Welcome to the September 1, 2006 edition of history carnival. I’m finally hosting a carnival with a number as high as my age! In honor of the quotes meme making the rounds, I’m going to use my personal quotation file as, um, decoration around the rich collection of material in this carnival. As usual, I’m making up categories as I go along: anyone who treats them as strict or comprehensive cataloging gets what they deserve!



Yasukuni and Japanese Flags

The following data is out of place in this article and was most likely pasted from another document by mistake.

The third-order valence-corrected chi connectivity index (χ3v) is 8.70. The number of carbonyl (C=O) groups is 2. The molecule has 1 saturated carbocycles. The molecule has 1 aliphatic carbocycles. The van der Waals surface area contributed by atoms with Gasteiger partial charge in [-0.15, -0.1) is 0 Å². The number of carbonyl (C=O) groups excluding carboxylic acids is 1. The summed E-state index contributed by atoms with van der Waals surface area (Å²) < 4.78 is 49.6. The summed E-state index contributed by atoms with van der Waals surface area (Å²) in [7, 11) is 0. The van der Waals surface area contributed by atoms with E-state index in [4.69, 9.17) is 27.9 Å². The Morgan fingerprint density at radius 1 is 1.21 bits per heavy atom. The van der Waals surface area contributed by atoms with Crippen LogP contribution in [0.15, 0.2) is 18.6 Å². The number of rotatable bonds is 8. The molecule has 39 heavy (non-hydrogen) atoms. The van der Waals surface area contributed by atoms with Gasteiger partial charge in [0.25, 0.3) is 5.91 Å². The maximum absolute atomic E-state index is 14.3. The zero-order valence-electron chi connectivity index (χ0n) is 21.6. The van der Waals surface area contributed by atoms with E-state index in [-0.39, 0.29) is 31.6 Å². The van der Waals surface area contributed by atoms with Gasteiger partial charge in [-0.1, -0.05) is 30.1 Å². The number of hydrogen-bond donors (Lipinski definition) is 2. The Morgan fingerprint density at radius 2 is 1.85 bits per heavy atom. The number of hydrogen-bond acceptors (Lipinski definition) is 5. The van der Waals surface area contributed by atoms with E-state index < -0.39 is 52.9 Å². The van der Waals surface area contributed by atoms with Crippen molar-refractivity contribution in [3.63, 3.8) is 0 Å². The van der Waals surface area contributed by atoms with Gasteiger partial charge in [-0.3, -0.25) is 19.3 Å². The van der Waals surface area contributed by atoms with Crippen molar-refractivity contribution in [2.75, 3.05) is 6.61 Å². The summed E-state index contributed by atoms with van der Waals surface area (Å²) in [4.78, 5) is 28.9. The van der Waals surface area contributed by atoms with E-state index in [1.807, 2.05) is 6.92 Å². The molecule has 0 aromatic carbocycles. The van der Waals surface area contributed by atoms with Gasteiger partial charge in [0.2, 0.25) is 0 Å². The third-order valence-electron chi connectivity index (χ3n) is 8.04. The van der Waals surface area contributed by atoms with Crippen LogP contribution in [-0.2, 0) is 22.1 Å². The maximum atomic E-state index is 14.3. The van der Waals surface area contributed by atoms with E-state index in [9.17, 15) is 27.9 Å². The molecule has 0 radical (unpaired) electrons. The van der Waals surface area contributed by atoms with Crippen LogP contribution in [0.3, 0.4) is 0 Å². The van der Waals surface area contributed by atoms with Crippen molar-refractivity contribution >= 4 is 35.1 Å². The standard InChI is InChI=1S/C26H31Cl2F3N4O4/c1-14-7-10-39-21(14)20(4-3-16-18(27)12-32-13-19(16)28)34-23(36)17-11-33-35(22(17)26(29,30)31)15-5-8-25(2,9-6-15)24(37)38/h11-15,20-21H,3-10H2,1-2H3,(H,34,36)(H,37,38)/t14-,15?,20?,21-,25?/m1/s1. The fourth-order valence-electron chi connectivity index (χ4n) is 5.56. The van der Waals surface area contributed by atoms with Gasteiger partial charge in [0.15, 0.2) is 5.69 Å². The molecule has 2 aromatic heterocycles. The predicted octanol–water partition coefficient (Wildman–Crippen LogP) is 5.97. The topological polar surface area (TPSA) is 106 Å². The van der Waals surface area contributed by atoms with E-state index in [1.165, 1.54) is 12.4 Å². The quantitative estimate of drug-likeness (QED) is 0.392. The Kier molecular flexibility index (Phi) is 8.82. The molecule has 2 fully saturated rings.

Rod Wilson and I visited Yasukuni on August 15 to check out the right-wing festivities, which was a pretty…interesting…experience. It was everything you’d expect with the ridiculously nationalistic speeches all day, right-wingers wearing all manner of Japanese military uniforms, jack-booted young wannabe fascists with shaved heads, and the black noise vans everywhere. There was even a choir of elementary school children singing gunka. Rod in particular got some nice photographs because he also went in the morning when the crowds were the largest. Unfortunately we both missed the speech by Ishihara Shintaro, but we did see a speech by an old woman who kept talking about the need to remember the sacrifices of Japanese soldiers and the “onshirazu” of Japanese today. At the climax of the speech, she dramatically revealed that that she wasn’t Japanese as we had thought all along but actually a native Taiwanese, and then wrapped up with an anecdote about how kind and gentlemanly the Japanese soldiers were to her as a young girl in wartime Taiwan, before concluding with a thundering declaration in English saying “Americans go home! Stay out of Japan! Not your Business!” to the roar of the enthralled crowd. Konrad would doubtlessly have enjoyed the chance to hear the speech – apparently some World War II collaborators are alive, well, and still collaborating.